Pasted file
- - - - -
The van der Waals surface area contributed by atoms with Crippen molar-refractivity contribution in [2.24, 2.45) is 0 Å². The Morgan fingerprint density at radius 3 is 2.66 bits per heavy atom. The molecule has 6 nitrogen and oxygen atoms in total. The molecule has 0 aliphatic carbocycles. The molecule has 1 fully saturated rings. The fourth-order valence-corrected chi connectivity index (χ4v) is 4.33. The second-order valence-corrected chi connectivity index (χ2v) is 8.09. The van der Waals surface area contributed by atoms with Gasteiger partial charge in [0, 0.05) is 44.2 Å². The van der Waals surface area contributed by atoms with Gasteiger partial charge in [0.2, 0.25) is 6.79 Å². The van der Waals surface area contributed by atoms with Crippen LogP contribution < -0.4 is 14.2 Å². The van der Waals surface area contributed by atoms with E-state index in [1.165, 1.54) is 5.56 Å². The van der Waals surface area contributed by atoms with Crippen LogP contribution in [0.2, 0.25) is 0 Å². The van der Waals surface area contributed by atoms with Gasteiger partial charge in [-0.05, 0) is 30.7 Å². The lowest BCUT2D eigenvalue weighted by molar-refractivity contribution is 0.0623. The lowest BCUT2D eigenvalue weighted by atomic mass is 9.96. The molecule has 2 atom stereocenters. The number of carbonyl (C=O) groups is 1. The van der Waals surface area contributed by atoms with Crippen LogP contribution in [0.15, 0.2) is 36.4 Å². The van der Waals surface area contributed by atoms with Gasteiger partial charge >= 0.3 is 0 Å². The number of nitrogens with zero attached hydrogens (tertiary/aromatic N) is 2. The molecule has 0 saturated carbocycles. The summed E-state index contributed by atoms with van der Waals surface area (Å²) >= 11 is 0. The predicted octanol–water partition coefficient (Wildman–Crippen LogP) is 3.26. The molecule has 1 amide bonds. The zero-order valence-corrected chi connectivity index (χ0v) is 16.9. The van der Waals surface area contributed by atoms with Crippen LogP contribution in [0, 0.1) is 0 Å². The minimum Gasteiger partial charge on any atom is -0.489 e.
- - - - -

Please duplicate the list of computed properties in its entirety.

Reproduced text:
The van der Waals surface area contributed by atoms with Crippen molar-refractivity contribution in [2.24, 2.45) is 0 Å². The Morgan fingerprint density at radius 3 is 2.66 bits per heavy atom. The molecule has 6 nitrogen and oxygen atoms in total. The molecule has 0 aliphatic carbocycles. The molecule has 1 fully saturated rings. The fourth-order valence-corrected chi connectivity index (χ4v) is 4.33. The second-order valence-corrected chi connectivity index (χ2v) is 8.09. The van der Waals surface area contributed by atoms with Gasteiger partial charge in [0, 0.05) is 44.2 Å². The van der Waals surface area contributed by atoms with Gasteiger partial charge in [0.2, 0.25) is 6.79 Å². The van der Waals surface area contributed by atoms with Crippen LogP contribution < -0.4 is 14.2 Å². The van der Waals surface area contributed by atoms with E-state index in [1.165, 1.54) is 5.56 Å². The van der Waals surface area contributed by atoms with Crippen LogP contribution in [0.2, 0.25) is 0 Å². The van der Waals surface area contributed by atoms with Gasteiger partial charge in [-0.05, 0) is 30.7 Å². The lowest BCUT2D eigenvalue weighted by molar-refractivity contribution is 0.0623. The lowest BCUT2D eigenvalue weighted by atomic mass is 9.96. The molecule has 2 atom stereocenters. The number of carbonyl (C=O) groups is 1. The van der Waals surface area contributed by atoms with Crippen LogP contribution in [0.15, 0.2) is 36.4 Å². The van der Waals surface area contributed by atoms with Gasteiger partial charge >= 0.3 is 0 Å². The number of nitrogens with zero attached hydrogens (tertiary/aromatic N) is 2. The molecule has 0 saturated carbocycles. The summed E-state index contributed by atoms with van der Waals surface area (Å²) >= 11 is 0. The predicted octanol–water partition coefficient (Wildman–Crippen LogP) is 3.26. The molecule has 1 amide bonds. The zero-order valence-corrected chi connectivity index (χ0v) is 16.9. The van der Waals surface area contributed by atoms with Crippen LogP contribution in [0, 0.1) is 0 Å². The minimum Gasteiger partial charge on any atom is -0.489 e.